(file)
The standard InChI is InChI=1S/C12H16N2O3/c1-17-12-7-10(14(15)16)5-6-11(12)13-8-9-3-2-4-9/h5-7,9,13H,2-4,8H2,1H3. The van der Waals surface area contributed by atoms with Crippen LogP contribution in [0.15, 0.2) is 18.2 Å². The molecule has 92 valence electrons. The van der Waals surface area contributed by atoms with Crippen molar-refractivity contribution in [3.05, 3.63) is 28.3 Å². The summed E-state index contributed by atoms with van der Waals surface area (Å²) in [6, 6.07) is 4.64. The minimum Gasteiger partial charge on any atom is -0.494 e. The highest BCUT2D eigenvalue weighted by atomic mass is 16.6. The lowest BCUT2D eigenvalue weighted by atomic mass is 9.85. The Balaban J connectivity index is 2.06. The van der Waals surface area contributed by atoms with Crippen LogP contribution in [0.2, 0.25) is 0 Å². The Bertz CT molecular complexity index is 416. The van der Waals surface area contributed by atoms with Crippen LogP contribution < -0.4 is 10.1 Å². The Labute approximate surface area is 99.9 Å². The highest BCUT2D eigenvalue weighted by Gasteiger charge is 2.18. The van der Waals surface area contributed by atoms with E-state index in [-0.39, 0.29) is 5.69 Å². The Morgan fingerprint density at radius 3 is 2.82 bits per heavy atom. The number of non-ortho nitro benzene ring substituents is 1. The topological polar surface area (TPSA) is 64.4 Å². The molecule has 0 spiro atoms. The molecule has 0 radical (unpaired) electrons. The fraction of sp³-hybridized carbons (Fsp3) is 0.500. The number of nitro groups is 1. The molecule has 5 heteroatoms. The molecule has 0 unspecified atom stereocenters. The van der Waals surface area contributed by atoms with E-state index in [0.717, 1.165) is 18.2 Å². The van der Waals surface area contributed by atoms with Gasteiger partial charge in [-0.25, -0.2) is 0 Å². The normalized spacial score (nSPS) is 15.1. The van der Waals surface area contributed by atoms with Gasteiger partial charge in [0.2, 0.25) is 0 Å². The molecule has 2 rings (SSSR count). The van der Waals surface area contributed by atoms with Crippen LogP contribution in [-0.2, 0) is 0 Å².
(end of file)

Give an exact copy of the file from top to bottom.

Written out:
The standard InChI is InChI=1S/C12H16N2O3/c1-17-12-7-10(14(15)16)5-6-11(12)13-8-9-3-2-4-9/h5-7,9,13H,2-4,8H2,1H3. The van der Waals surface area contributed by atoms with Crippen LogP contribution in [0.15, 0.2) is 18.2 Å². The molecule has 92 valence electrons. The van der Waals surface area contributed by atoms with Crippen molar-refractivity contribution in [3.05, 3.63) is 28.3 Å². The summed E-state index contributed by atoms with van der Waals surface area (Å²) in [6, 6.07) is 4.64. The minimum Gasteiger partial charge on any atom is -0.494 e. The highest BCUT2D eigenvalue weighted by atomic mass is 16.6. The lowest BCUT2D eigenvalue weighted by atomic mass is 9.85. The Balaban J connectivity index is 2.06. The van der Waals surface area contributed by atoms with Crippen LogP contribution in [0.2, 0.25) is 0 Å². The Bertz CT molecular complexity index is 416. The van der Waals surface area contributed by atoms with Crippen LogP contribution < -0.4 is 10.1 Å². The Labute approximate surface area is 99.9 Å². The highest BCUT2D eigenvalue weighted by Gasteiger charge is 2.18. The van der Waals surface area contributed by atoms with E-state index in [-0.39, 0.29) is 5.69 Å². The Morgan fingerprint density at radius 3 is 2.82 bits per heavy atom. The number of non-ortho nitro benzene ring substituents is 1. The topological polar surface area (TPSA) is 64.4 Å². The molecule has 0 spiro atoms. The molecule has 0 radical (unpaired) electrons. The fraction of sp³-hybridized carbons (Fsp3) is 0.500. The number of nitro groups is 1. The molecule has 5 heteroatoms. The molecule has 0 unspecified atom stereocenters. The van der Waals surface area contributed by atoms with E-state index in [0.717, 1.165) is 18.2 Å². The van der Waals surface area contributed by atoms with Gasteiger partial charge in [-0.25, -0.2) is 0 Å². The normalized spacial score (nSPS) is 15.1. The van der Waals surface area contributed by atoms with Gasteiger partial charge in [0.2, 0.25) is 0 Å². The molecule has 2 rings (SSSR count). The van der Waals surface area contributed by atoms with Crippen LogP contribution in [-0.2, 0) is 0 Å².